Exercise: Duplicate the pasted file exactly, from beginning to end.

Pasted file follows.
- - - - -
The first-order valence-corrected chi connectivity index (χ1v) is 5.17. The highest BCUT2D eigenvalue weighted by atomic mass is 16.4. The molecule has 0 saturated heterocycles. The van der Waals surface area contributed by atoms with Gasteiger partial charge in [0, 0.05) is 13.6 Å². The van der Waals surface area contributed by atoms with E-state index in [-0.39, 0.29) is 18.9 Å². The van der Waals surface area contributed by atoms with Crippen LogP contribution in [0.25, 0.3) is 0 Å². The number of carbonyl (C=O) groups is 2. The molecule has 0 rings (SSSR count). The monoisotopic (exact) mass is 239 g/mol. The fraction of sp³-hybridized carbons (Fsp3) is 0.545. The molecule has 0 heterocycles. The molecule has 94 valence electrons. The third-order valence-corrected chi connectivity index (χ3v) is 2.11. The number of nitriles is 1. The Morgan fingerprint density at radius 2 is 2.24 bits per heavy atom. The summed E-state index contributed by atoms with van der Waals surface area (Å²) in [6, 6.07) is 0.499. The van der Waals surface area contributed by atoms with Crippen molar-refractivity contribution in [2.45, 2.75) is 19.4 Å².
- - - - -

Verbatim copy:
The first-order valence-corrected chi connectivity index (χ1v) is 5.17. The highest BCUT2D eigenvalue weighted by atomic mass is 16.4. The molecule has 0 saturated heterocycles. The van der Waals surface area contributed by atoms with Gasteiger partial charge in [0, 0.05) is 13.6 Å². The van der Waals surface area contributed by atoms with E-state index in [-0.39, 0.29) is 18.9 Å². The van der Waals surface area contributed by atoms with Crippen LogP contribution in [0.25, 0.3) is 0 Å². The number of carbonyl (C=O) groups is 2. The molecule has 0 rings (SSSR count). The monoisotopic (exact) mass is 239 g/mol. The fraction of sp³-hybridized carbons (Fsp3) is 0.545. The molecule has 0 heterocycles. The molecule has 94 valence electrons. The third-order valence-corrected chi connectivity index (χ3v) is 2.11. The number of nitriles is 1. The Morgan fingerprint density at radius 2 is 2.24 bits per heavy atom. The summed E-state index contributed by atoms with van der Waals surface area (Å²) in [6, 6.07) is 0.499. The van der Waals surface area contributed by atoms with Crippen molar-refractivity contribution in [2.45, 2.75) is 19.4 Å².